Cocaine Use During Pregnancy May Affect Infant’s Brain

Researchers determined that women who use cocaine during pregnancy risk affecting the brain structure of their children. In studying the brains of rhesus monkeys, researchers at the University of Maryland found that prenatal cocaine use could result in the loss of more than half of the brain cells in the infant’s cerebral cortex. The highest level of the brain, the cerebral cortex is responsible for such functions as sensation, voluntary muscle movement, thought, reasoning, and memory.

“This is the first study that clearly shows the possibility that cocaine may affect the brain structure. It shows that it could happen,” said Dr. Michael Lidow, one of the study’s authors. “This is a warning sign. For the study, four monkeys were born to mothers who were given 20mg/kg of cocaine per day during the second trimester of pregnancy. Four other monkeys received no cocaine. Researchers found that that the cerebral cortex in the monkeys whose mothers received cocaine contained 60 percent fewer neurons and was about 20 percent smaller than that of the monkeys who received no cocaine.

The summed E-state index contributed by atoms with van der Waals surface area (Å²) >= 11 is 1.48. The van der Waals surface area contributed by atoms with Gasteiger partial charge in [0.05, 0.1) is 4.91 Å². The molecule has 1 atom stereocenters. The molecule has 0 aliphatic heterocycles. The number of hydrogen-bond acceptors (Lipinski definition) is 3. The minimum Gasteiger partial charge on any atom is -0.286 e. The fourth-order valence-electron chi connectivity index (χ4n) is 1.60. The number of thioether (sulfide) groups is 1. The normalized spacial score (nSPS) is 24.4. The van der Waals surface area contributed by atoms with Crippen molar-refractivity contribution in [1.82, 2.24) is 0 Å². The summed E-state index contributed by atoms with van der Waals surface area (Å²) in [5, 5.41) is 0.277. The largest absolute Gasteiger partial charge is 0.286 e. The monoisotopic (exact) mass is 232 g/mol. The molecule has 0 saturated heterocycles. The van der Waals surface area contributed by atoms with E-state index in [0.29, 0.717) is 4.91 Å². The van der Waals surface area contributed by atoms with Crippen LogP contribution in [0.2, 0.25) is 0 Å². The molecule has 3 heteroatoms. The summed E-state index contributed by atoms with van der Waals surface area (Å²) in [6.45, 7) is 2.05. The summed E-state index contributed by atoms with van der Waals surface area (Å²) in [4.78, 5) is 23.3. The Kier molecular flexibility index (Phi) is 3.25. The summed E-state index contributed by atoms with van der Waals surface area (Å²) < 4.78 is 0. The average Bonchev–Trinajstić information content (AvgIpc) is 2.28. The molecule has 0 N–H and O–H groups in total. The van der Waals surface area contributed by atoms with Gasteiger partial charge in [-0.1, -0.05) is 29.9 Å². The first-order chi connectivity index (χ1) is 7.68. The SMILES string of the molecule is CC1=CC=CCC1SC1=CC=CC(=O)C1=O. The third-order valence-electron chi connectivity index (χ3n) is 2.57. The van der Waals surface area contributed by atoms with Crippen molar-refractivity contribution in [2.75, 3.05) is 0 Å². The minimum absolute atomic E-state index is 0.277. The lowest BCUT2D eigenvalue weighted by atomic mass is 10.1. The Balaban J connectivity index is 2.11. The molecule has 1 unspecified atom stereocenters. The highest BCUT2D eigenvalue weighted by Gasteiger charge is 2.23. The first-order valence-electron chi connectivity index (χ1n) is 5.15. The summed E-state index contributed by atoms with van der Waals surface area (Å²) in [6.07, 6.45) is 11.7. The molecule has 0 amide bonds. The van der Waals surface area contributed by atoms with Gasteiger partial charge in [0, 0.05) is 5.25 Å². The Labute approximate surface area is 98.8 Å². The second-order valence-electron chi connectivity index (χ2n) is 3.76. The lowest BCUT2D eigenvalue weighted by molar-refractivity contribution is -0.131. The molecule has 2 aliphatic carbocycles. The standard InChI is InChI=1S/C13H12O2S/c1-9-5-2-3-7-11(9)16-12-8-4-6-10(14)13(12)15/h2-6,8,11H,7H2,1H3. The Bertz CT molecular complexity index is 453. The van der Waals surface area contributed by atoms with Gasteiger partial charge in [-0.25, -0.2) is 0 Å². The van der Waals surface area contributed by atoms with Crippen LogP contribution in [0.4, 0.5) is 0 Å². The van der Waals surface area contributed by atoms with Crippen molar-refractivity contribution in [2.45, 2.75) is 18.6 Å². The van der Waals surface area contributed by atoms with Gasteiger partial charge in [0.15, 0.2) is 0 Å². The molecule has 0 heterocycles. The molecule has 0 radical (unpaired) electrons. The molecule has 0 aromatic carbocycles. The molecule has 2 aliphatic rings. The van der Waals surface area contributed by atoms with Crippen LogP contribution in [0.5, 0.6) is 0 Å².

Lidow said additional research is needed to determine how the study’s findings may apply to humans.

Source: Author Dr. M. Lidow. Published in the Journal of Comparative Neurology. June 2001

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